Dr. Chris R. Calkins
Date of this Version
Herrera, N.J. 2020. The Impact of Oxidative Stress on Postmortem Meat Quality. Master's Thesis, University of Nebraska-Lincoln, Lincoln, NE.
Tenderness is the primary factor to influence consumer palatability in fresh meat. The tenderization of muscle is dependent on proteolytic mechanisms, including calcium dependent, non-lysosomal endogenous enzymes such as calpains and proteasomes. These mechanisms have been indicated alongside apoptosis early postmortem as cascades of apoptotic events promote ideal conditions for postmortem tenderization. Recent literature has identified oxidative stress-mediated events to be linked to apoptotic activity. Oxidative stress is defined as the overwhelming production of reactive species compared to homeostatic, endogenous antioxidants present within muscle systems. These conditions exhaust antioxidant function and facilitate reactive species to alter protein, lipid, or nucleic morphology and functionality. Perhaps, the generation of oxidative stress can alter muscle tissue, resulting in changes in the overall quality of fresh meat postmortem. This study examined the impact of different levels of oxidative stress in vivo on postmortem muscle quality of lambs, with emphasis towards elements of proteolytic mechanisms responsible for meat tenderness. Lipopolysaccharides (LPS) are endotoxins used to induce acute stress for this experiment. Effects of inducing lambs with an injection of either a saline control, 50 ng of LPS per kg of bodyweight (LPS50), or 100 ng of LPS per kg of bodyweight (LPS100). Injections were administered every 72 hours across a nine-day immune challenge. Treatments used examined changes in biomarkers of oxidative stress (RNA Transcriptomics and isoprostanes), pre-harvest stress conditions (rectal temperature), free calcium concentration, proximate composition, color and lipid oxidation, and tenderness. In this study, lambs administered LPS50 tended to be more tender early postmortem, and had a greater degree of Troponin T degradation compared to control samples (P < 0.05). The LPS-treated lambs exhibited noticeable upregulation of gene pathways responsible for cell growth, differentiation, degradation, and generation of oxidative species and antioxidants (Praw < 0.05). While not significant, LPS treated samples exhibited more oxidative biomarkers present in muscle tissue (isoprostane content). The LPS treatments had no detrimental effects of color or lipid oxidation (P > 0.05). Oxidative stress may impact early postmortem tenderization of meat.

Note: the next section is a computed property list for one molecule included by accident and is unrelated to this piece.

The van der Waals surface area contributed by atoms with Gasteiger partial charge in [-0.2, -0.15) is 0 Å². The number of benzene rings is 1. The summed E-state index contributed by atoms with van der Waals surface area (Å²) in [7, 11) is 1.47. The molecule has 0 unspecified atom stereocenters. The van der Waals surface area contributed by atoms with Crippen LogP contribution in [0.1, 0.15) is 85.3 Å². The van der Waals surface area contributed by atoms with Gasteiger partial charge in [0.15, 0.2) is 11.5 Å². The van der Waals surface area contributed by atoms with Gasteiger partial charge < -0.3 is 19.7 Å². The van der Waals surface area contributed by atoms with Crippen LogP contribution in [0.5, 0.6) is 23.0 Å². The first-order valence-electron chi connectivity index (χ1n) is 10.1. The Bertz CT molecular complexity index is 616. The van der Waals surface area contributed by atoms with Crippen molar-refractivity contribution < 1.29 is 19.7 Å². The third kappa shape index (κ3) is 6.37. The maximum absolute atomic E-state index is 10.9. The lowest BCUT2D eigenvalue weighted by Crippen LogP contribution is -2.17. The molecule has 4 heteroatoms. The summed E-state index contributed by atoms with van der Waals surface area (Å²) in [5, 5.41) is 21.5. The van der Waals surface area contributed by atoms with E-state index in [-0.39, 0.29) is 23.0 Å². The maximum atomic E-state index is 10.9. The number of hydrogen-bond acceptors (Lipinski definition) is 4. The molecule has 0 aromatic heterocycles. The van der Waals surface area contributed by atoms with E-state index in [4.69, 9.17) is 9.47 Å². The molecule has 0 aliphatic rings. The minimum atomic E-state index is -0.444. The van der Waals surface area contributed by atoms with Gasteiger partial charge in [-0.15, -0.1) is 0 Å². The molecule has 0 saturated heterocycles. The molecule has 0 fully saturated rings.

Key words: apoptosis, lamb, meat quality, oxidative stress, proteolysis, tenderization
Advisor: Chris R. Calkins